Just thought I’d throw that out there as something to think about. Grammar is part of your toolbox. Use it.
I just hired an intern. Or “hired,” more like–she’s just doing this for the experience. But it’ll be great to have a little help every week with organization and reader reports.
Also, my reading backlog is slowly clearing out this week and next–if I have something from you to consider for Tor, you should either be hearing from me soon… or maybe not so soon but sooner than later. If it’s something that I will be taking to the next level of consideration and doesn’t need further work, it might take a little more time, of course. For those that I might have questions on, hopefully we’ll be discussing those in the next week or two. Thanks for your patience.
And wow, there are a lot of you out there who need critiques this week! That’s wonderful! I’m glad to help. But given how much attention I’ve gotten due to LTUE last week and Cynthia Leitich Smith’s interview, I’ll be a little slower than normal due to volume and the need to juggle other non-critique projects. It’s stretching to a 2-5 business day turnaround at the moment, though it fluctuates. Thanks for your patience, too.
Had a great Christmas Eve with a friend watching the extended edition of The Two Towers, then slept in Christmas morning, opened the presents my grandma and sister had sent me (vintage Whitman’s candy tin! It’s so fun–my grandma’s been collecting them for years and decided to start giving them out to grandkids who might like them), then spent the rest of the day with friends. Christmas in my family is big–well, my family is big, so Christmas tends to be big: everyone goes to Grandma’s, goes to church with her for the midnight service, stays up late to stuff stockings and play Santa, and then gets up early to watch the little kids open their presents. It’s been changing over the last few years as travel becomes more expensive, but I’ve always loved being able to go to my hometown and spend it with family. Since I couldn’t make it home this year, it was nice to be able to spend it with friends.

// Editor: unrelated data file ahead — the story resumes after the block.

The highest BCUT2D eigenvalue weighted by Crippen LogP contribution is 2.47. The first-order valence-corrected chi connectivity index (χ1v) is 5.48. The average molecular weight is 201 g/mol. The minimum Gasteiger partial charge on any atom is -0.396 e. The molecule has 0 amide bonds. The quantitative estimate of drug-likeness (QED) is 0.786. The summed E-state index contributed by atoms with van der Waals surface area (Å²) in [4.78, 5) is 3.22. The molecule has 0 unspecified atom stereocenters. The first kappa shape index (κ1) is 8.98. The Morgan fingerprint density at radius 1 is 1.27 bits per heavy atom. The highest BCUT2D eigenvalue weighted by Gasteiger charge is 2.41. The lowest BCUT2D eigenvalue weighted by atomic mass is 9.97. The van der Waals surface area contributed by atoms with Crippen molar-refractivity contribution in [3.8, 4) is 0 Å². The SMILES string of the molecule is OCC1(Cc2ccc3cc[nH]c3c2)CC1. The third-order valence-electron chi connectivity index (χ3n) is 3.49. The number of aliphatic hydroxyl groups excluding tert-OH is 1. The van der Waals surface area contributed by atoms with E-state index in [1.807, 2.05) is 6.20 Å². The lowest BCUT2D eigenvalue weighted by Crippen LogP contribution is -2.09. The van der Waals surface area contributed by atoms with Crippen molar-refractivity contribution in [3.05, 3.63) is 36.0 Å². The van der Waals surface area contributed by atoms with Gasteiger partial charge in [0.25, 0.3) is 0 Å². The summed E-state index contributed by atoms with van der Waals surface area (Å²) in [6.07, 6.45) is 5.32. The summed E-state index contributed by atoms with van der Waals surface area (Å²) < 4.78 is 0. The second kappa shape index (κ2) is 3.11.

Yesterday afternoon I came up to Salt Lake to visit another friend, and ended up staying the night because the blizzard moved in and there was no way I should be driving in that wind and snow and ice. So I crashed on the couch, and I’m hoping to get home today. I knew it was a possibility that I might not be able to drive home, so I brought a change of clothes and loaded the kitties up on dry food and water, so they’re fine, but I want to be able to get back home in time for anime night! I have more Wolf’s Rain… I think. It might not be coming until tomorrow. And I need to put my office back to rights and finish painting the last corner. It looks so nice! I think I’m going to run out of paint, so I’m trying to go thick on the visible parts and hey, if it’s white behind the ceiling-height bookshelves, well, I have to repaint when I move out anyway, right?
Hope you all had a wonderful Christmas, and that as Kwanzaa begins, Hanukkah ends, etc. that you’ve all had a good time with family and friends. Looking forward to the new year!